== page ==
Julian Riggs Smith Durham, NH Growing up in a little town in Louisiana during the Second Word War, I found nothing strange about the fact that my white grandparents often ate breakfast and lunch at the kitchen table kitchen with ‘Stell, their black cook, and John, her husband–and that John and ‘Stell never ate with […]

Proudness that reflects a profound sadness

Stacy N Knight New York City, NY Brooklyn The “civil rights movement” has not ended nor has the history eluded my development- It is my current reality. I vividly remember the first time I was called a ni**** at age 5 and the most recent experience of being called “black devil” at age 28.

1966, embarrassed myself saying the “N” word.

Pamela Renkel St. Paul, MN I was 19, in a small, local technical school, with two newly transplanted students from Detroit, who were African American. I was having a conversation and used the “N” word while describing a racially charged event, which my sister was involved in. As the word came out of my mouth, […]

Attorney, Ivy League, still another n*****

Elizabeth Cary New York City, NY I have done everything right in life, yet still I cannot get a cab, people lock their doors and cross the street when they see me coming, I’m stalked by salespeople in stores, I’m “suspicious” when I drive in a nice neighborhood or in a nice car, and my […]

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Eeny. Meeny. Miney. Moe. Catch a…

Auguste Budhram, USA. Anyone who has ever been in the minority remembers the first time a word knocked the wind out of them. As a child, my first time came packaged in a rhyme known by everyone– making the blow feel conspiratorial and that much worse. The rhyme is part of every 10 year- old’s […]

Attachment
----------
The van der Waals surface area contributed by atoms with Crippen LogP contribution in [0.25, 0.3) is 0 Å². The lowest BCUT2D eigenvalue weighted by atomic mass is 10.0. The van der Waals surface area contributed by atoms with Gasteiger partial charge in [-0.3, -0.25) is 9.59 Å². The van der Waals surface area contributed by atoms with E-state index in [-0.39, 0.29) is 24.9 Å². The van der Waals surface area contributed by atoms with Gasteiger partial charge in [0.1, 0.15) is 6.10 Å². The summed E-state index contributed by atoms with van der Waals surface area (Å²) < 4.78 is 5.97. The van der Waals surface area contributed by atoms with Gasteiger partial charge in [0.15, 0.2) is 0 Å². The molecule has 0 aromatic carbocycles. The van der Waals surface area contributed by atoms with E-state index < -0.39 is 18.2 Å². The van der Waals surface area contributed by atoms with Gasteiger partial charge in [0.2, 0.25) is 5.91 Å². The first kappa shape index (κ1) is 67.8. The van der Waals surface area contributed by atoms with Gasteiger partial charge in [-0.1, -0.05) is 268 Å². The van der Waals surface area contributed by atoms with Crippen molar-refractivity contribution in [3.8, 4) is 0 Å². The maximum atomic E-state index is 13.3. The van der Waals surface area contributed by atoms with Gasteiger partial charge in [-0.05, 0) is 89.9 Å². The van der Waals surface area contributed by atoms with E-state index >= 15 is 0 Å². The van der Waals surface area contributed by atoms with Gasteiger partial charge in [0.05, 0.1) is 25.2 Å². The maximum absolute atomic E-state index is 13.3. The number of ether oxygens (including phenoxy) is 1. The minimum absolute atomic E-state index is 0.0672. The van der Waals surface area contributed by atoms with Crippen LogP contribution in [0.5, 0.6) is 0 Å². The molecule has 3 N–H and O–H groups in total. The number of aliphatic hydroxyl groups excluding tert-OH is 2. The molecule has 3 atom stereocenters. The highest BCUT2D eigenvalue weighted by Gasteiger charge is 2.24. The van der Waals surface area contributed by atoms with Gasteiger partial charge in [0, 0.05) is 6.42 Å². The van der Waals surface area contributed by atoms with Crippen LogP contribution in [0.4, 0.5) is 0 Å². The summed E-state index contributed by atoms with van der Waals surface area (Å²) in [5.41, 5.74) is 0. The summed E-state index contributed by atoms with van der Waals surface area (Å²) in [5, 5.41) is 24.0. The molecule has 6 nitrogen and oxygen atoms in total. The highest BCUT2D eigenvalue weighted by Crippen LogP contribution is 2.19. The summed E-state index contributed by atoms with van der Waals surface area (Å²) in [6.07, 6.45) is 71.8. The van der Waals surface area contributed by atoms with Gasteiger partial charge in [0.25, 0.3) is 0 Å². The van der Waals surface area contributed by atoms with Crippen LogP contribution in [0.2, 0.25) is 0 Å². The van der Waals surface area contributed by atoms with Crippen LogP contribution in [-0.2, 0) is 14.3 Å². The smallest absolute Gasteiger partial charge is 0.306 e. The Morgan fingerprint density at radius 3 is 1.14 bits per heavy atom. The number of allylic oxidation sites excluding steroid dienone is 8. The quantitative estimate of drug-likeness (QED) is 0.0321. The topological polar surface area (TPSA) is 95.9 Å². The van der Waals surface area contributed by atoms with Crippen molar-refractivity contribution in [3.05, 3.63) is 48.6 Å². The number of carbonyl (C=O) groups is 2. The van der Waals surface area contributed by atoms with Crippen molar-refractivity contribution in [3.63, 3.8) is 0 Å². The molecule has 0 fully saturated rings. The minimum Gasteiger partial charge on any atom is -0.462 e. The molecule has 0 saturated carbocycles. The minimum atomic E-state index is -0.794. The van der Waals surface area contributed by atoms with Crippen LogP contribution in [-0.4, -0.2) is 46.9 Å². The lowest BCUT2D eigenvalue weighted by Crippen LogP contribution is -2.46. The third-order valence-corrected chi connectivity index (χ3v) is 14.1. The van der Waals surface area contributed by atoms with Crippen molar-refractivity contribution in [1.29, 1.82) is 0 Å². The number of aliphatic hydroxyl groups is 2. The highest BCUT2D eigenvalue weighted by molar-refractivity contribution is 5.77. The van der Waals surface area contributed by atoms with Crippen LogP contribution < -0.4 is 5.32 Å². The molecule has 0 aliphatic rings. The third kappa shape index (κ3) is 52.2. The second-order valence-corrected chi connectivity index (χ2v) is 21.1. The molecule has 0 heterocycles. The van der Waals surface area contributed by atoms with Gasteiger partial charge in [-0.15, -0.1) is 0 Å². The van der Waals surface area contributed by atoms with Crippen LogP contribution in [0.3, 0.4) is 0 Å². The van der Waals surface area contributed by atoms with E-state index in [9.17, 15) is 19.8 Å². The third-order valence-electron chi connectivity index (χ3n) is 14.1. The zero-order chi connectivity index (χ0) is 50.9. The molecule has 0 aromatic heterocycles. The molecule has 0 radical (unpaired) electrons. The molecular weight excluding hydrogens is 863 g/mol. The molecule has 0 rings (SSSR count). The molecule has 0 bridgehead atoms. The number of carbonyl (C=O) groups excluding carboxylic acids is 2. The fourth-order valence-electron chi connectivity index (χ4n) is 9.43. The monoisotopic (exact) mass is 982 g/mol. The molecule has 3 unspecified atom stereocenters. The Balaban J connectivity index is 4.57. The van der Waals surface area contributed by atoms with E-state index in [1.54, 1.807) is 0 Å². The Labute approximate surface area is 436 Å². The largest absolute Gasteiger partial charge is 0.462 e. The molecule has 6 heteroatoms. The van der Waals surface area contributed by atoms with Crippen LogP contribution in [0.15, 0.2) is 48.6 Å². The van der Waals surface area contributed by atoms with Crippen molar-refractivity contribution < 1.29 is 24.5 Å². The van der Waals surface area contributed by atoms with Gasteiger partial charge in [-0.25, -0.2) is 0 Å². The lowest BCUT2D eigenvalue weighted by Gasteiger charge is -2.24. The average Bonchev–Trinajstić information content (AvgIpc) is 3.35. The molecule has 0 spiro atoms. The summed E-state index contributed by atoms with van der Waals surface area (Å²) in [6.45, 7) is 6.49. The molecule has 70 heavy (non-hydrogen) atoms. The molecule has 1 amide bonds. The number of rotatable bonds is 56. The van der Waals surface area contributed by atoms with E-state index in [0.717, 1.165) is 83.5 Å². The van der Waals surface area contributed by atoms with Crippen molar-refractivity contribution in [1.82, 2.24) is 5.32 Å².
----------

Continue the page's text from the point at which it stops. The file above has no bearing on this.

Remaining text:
A costume I can’t take off.

Anonymous Athens, GA Centuries ago, on the Horn of Africa, where my parents originated, Arabs crossed the Red Sea then crossbred and/or raped the indigenous Africans. This event has confused generations of “my” peoples’ sense of identity. I pose the question to my mother, “What are we?”, to which she responds, “Look in the mirror. […]

“We beat them fair and square.”

Elizabeth Koopman Cockeysville, MD These were the words spoken to me in 1994 by the president (now deceased) of the University of Maine at Machias regarding my work with the Wabanaki /Passamaquoddy peoples of Eastern Maine, (He followed these 6 words, “They better get used to it.”) This university president was a proud descendent of […]

Ain’t no n***** Santa Claus, kid

Rebecca Lee Hammons Eugene, OR My race card goes out with deepest apologies to and admiration for the nine black students who first integrated the formerly all-white school system in Brookhaven, Mississippi, in 1967 — especially to the youngest of them, a fourth grader whom I taunted with these words. If I could only take […]

Fear anyone different. Close your mind.

Jeanine McElwain, Davis, CA. “Another possibility was: What does N****r mean, Mom? (5 words) This is a question I had as a child in the early 1960’s, growing up in an all-white, working class neighborhood where white kids used the N word to tease/insult each other. When I first heard it, I thought it was […]